Amazon Prime Goes Subprime with Add-On Free Shipping Gimmick

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Jeff Bezos  CEO of AmazonOver the weekend Amazon.com (AMZN) announced its latest project to get consumers to dig deeper into their wallets. The new program -- called "Add-on" -- enables the e-tailer to offer free delivery on "thousands of items at a low price point that would be cost-prohibitive to ship on their own."

For years, Amazon has put smiles on shoppers' faces and its own delivery boxes with one simple idea: Spend $25 on its site, and Amazon would ship your order for free (and in many cases, tax-free).

In February 2005, the company went a step further, introducing "Amazon Prime," a service whereby, for a small annual fee, the company would ship almost any item to you -- no matter how small, or how cheap -- for the same $0 delivery cost. Subsequent years featured the introduction of free online video streaming for Prime members (February 2011) and even free Kindle book borrowing as well (in November 2011).

As it turns out, as Amazon was ramping up the benefits of Prime, it was also taking a bath on some items: namely small-ticket items, many costing $5 or less, that cost Amazon more to ship than it cost the customer to buy in the first place. And in recent years, Amazon's been paring back on Prime-enabled free shipping of such items.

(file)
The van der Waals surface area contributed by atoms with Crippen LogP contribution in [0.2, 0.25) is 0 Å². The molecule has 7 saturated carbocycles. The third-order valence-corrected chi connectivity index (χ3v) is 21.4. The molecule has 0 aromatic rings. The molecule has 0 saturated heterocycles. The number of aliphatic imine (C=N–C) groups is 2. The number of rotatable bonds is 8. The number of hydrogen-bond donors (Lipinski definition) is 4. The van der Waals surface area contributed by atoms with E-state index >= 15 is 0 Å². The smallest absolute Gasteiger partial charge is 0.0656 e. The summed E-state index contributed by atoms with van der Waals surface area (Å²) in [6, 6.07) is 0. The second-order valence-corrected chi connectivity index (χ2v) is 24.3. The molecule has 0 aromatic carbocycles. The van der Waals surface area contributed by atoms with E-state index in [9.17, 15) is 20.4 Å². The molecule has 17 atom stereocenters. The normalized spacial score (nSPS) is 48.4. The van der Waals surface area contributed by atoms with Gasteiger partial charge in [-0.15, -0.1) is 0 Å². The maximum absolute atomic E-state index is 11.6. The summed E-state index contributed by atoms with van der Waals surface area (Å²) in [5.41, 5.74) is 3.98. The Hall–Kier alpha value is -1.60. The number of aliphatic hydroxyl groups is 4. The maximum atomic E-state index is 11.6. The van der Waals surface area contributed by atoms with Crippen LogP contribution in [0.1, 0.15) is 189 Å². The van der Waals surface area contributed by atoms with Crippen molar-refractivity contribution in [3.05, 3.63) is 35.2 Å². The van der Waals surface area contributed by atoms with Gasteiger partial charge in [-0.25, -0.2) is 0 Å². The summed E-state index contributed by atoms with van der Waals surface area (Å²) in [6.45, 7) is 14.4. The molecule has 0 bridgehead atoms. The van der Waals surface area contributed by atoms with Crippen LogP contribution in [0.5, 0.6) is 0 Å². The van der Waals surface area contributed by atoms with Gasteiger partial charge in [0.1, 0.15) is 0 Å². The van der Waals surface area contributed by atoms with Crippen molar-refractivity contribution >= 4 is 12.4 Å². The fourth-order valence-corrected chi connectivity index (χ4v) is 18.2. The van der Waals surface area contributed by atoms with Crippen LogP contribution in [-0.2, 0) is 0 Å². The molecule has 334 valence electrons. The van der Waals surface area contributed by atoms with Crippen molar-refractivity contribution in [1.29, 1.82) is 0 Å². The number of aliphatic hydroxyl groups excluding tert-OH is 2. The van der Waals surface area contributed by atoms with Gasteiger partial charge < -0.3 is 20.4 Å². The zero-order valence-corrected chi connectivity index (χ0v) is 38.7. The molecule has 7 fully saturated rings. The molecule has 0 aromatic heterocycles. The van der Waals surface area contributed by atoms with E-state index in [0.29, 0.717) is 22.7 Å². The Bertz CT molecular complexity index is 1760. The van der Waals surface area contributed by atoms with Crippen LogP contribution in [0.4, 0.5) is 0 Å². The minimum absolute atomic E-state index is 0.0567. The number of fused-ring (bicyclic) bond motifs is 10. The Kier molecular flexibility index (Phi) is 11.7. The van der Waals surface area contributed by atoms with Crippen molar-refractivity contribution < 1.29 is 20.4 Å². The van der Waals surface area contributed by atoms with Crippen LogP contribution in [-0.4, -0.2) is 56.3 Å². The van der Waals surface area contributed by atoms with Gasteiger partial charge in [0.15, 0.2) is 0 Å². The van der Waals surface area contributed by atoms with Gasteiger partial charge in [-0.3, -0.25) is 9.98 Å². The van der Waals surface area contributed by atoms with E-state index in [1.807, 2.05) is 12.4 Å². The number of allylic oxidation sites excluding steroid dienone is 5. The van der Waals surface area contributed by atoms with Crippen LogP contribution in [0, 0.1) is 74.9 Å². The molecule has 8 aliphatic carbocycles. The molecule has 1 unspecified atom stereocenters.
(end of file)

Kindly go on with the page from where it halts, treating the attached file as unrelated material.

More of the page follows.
Now, with Add-on, Amazon will let you piggyback a low-dollar-value item onto your order, making it easier to reach the $25 minimum that qualifies you for free two-day shipping.

What's It Mean to You?

Of course, all this does raise a question: If Amazon will free-ship items totaling $25 without Prime, then why continue to pay $79 a year if the main draw of a Prime membership is free shipping?

The obvious answer is that with Prime, items ship free in two days. Without it, a $25-plus order ships in three to five days. And of course, there's the Kindle lending, the free video streaming, and whatever new fringe benefits Amazon comes up with in future years. If you don't own a Kindle, though, and don't stream your videos, Amazon's big new idea may not seem to be much of a big deal at all.

The Catch

Let's hope, though, that most consumers don't adopt this point of view. Why? Clearly, Amazon's objective in introducing "Add-on" is to goose its sales figures a bit. Snag a $5 incremental, small-dollar purchase that wasn't available on the site before (except in bulk) and you can boost the revenue from a $20 Prime order by 25%. That's a goal worth reaching for.

But what happens if folks decide Add-on is no big deal? What happens if at the now-highlighted $25 price point, they begin to reconsider whether Amazon Prime is worth shelling out $79 a year for anyway, and Amazon starts losing money to canceled Prime subscriptions? Why in that case, the company just might decide that it needs to make the advantages of Prime a bit more clear-cut -- for example, by upping the threshold for non-Prime free shipping to $30, $35, $50...

A move like that could make Add-on look like a much better bargain than it does right now. But it could cost non-Prime shoppers dearly.